China's Chukong Partners With Facebook, Mobile Startups To Offer Developers A Full Suite of Support

While giants like Facebook and Twitter try to package their acquisitions like crash-testing service Crashlytics or mobile-backend-as-a-service Parse into a suite of services that will entice app makers into their fold, gaming companies are doing the exact same thing for their communities. China's Chukong has added Facebook support for its Cocos2d-x game engine and partnered with a slew of mobile middleware companies from Scientific Revenue to Vungle to offer mobile developers support on everything from dynamic pricing on in-app purchases to attribution. The three other startups Chukong paired with also include Chartboost, Kochava and Playfab. The company, which is one of the bigger mobile game developers in mainland China, is trying to be a sort of Swiss army knife with tentacles into first-party game development, publishing and developer support through the Cocos2d-x gaming engine. As of the summer, games based on the engine have seen 2.5 billion downloads globally. The company reportedly considered and then scrapped plans to raise $150 million through an IPO this year on the bet that its platform and advertising revenue will grow into a more solid revenue workhorse later. That would give the company a better valuation and revenue multiple than a conventional gaming studio. Originally developed six years ago by an Argentinian developer named Ricardo Quesada, the open source framework Cocos2d was later branched by a Chinese developer named Zhe Wang. Chukong started supporting and promoting this particular branch as a way for developers to easily build cross platform games across Android and iOS. Developers like Seattle's Big Fish games use it to create titles like Big Fish casino. The Facebook partnership will make it easier for mobile developers to port their existing titles to the Facebook platform and add features like log-in and the social networks' identity layer. Meanwhile, a set of partnership with five middleware companies will help developers out with pricing, advertising and user acquisition. Kochava, a competitor to HasOffers, provides attribution so that developers know exactly where they're getting their users from. Scientific Revenue offers an API that will do dynamic pricing so that studios can price their virtual currencies correctly and tailor them to different user groups. For instance, customers in developed countries probably have different price sensitivities than customers in emerging markets, where they likely earn less income per year. Scientific Revenue's business model earns a 10 percent cut of an undisclosed share of the revenue lift it provides compared to a control group of players who see the developer's original pricing. (Small edit here: Scientific Revenue only takes that revenue share if the developer sees at least a 10 percent lift in revenues over the control group.) Playfab is a new company from Popcap veteran James Gwertzman. It's like a mobile-backend-as-a-service or Parse-like solution specifically designed with gaming companies in mind. Vungle, which we've already covered before, initially started out as a video mobile advertising network and is branching out into other monetization products. Chartboost also initially started out with a narrower focus on cross-promotion between games, and has been branching out into analytics and targeting products. What Chukong is doing mirrors what's happening across the industry. Unity Technologies recently acquired Applifier and Playnomics to offer developers more of a one-stop shop for video advertising and analytics on top of the Unity gaming engine. Meanwhile, Twitter unveiled Fabric last week. It's a mobile developer platform that pairs solutions from some of its previous acquisitions like Crashlytics and MoPub into a suite of services supporting monetization and crash testing. Facebook has a three-pronged approach with Parse, mobile app install ads and its identity layer to offer mobile developers. The tacit goal for many of these companies is to bring as many mobile developers into a network or family, so that these platforms can maximize mobile advertising or virtual currency revenue later.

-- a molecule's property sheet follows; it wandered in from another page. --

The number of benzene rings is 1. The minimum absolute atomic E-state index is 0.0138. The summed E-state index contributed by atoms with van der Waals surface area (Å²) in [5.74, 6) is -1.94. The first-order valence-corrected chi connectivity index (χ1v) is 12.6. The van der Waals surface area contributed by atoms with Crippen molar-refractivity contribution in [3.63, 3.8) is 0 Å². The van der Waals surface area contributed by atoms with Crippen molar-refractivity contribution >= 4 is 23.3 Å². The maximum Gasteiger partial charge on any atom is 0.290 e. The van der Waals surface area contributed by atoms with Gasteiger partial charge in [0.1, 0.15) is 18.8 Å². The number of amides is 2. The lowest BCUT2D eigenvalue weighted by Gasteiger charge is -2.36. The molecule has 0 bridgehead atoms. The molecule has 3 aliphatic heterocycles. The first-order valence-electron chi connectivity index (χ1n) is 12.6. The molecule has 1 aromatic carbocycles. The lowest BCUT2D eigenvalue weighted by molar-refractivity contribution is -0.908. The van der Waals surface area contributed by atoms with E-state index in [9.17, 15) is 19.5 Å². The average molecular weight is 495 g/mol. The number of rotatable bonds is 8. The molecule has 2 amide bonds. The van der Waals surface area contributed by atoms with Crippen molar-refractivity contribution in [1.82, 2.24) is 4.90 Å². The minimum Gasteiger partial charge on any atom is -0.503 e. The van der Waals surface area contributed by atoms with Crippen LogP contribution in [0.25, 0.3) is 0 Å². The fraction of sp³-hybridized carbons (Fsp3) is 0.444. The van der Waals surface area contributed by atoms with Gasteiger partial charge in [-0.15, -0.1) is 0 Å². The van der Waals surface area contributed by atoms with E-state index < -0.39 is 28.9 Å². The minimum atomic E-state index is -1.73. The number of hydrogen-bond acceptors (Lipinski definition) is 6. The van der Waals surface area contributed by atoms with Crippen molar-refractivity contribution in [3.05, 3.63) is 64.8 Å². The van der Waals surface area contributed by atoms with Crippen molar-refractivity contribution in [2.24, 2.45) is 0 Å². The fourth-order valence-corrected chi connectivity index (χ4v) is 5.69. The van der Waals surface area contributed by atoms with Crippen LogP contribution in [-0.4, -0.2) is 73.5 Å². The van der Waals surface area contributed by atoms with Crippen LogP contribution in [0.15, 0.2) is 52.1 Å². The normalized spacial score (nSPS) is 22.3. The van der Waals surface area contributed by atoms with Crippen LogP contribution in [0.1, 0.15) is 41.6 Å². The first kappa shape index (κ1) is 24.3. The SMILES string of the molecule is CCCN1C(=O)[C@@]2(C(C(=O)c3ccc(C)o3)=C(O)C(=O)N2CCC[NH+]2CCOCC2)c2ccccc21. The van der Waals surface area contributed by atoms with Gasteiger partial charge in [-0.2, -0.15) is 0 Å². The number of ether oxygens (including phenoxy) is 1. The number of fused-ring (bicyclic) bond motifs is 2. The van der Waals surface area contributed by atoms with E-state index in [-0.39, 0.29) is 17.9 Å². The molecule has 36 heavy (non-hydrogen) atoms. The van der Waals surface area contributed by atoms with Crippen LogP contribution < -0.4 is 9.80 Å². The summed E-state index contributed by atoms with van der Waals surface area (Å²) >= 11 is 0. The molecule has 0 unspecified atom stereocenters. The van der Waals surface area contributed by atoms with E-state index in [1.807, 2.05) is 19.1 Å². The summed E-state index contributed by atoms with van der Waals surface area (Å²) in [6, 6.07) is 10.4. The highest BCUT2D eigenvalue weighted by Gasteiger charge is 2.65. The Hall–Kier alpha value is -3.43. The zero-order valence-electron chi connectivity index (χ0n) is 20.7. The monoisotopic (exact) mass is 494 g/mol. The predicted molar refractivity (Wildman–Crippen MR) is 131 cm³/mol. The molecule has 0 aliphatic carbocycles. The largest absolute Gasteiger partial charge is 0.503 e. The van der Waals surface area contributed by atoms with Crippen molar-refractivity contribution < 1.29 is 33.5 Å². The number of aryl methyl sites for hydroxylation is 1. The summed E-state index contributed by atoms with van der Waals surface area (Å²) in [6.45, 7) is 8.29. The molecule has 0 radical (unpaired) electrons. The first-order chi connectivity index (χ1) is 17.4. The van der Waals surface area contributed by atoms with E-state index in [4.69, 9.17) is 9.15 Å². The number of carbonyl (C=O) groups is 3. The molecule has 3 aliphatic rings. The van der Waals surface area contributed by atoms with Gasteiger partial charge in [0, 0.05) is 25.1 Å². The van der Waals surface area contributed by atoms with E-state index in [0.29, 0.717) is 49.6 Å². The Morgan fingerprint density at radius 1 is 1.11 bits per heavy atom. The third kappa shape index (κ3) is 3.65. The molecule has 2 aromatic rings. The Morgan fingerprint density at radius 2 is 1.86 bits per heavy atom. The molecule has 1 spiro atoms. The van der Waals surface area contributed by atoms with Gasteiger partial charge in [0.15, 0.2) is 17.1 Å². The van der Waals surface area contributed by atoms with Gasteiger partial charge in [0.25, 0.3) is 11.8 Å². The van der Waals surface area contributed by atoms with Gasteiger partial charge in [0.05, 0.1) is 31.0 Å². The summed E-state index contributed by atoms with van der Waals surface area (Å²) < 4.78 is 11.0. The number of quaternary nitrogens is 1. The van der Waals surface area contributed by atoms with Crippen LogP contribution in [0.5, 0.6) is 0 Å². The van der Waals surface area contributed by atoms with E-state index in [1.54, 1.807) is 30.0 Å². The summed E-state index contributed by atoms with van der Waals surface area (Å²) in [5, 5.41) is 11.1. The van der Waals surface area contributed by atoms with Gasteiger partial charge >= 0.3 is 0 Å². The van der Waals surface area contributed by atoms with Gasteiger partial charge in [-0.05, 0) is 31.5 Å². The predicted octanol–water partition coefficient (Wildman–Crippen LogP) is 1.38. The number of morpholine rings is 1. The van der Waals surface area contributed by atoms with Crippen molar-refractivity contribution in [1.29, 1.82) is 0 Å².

Kim-Mai Cutler

Kim-Mai Cutler is a Writer at Gigabuzz, focused on covering early-stage startups, especially those with a technology focus and great perks.

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